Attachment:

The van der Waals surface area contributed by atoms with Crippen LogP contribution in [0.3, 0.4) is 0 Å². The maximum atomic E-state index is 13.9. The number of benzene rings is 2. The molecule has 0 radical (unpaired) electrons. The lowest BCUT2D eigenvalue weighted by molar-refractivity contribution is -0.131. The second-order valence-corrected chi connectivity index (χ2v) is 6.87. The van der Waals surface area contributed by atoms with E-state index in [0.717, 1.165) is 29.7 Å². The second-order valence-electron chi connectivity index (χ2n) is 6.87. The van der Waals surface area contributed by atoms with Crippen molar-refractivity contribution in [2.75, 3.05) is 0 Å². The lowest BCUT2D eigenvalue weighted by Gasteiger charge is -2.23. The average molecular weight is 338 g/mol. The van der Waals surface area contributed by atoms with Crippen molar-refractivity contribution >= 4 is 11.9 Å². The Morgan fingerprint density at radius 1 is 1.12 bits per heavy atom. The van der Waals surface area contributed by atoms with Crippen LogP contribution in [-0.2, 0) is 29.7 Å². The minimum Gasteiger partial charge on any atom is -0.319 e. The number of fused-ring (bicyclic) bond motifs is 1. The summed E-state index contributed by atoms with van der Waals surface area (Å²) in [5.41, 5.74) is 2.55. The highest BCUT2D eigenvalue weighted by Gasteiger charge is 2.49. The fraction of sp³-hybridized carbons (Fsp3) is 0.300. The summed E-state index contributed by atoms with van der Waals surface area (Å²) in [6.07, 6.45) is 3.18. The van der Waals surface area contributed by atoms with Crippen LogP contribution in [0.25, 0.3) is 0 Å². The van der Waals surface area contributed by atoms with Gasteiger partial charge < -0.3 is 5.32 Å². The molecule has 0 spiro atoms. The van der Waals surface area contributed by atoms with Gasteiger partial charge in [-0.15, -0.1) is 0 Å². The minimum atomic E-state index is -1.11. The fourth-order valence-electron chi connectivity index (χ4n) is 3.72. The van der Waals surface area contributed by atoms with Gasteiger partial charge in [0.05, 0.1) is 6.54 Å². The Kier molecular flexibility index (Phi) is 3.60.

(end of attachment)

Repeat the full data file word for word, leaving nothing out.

The van der Waals surface area contributed by atoms with Crippen LogP contribution in [0.3, 0.4) is 0 Å². The maximum atomic E-state index is 13.9. The number of benzene rings is 2. The molecule has 0 radical (unpaired) electrons. The lowest BCUT2D eigenvalue weighted by molar-refractivity contribution is -0.131. The second-order valence-corrected chi connectivity index (χ2v) is 6.87. The van der Waals surface area contributed by atoms with E-state index in [0.717, 1.165) is 29.7 Å². The second-order valence-electron chi connectivity index (χ2n) is 6.87. The van der Waals surface area contributed by atoms with Crippen molar-refractivity contribution in [2.75, 3.05) is 0 Å². The lowest BCUT2D eigenvalue weighted by Gasteiger charge is -2.23. The average molecular weight is 338 g/mol. The van der Waals surface area contributed by atoms with Crippen molar-refractivity contribution >= 4 is 11.9 Å². The Morgan fingerprint density at radius 1 is 1.12 bits per heavy atom. The van der Waals surface area contributed by atoms with Crippen LogP contribution in [-0.2, 0) is 29.7 Å². The minimum Gasteiger partial charge on any atom is -0.319 e. The number of fused-ring (bicyclic) bond motifs is 1. The summed E-state index contributed by atoms with van der Waals surface area (Å²) in [5.41, 5.74) is 2.55. The highest BCUT2D eigenvalue weighted by Gasteiger charge is 2.49. The fraction of sp³-hybridized carbons (Fsp3) is 0.300. The summed E-state index contributed by atoms with van der Waals surface area (Å²) in [6.07, 6.45) is 3.18. The van der Waals surface area contributed by atoms with Crippen LogP contribution in [0.25, 0.3) is 0 Å². The van der Waals surface area contributed by atoms with Gasteiger partial charge < -0.3 is 5.32 Å². The molecule has 0 spiro atoms. The van der Waals surface area contributed by atoms with Gasteiger partial charge in [-0.15, -0.1) is 0 Å². The minimum atomic E-state index is -1.11. The fourth-order valence-electron chi connectivity index (χ4n) is 3.72. The van der Waals surface area contributed by atoms with Gasteiger partial charge in [0.05, 0.1) is 6.54 Å². The Kier molecular flexibility index (Phi) is 3.60.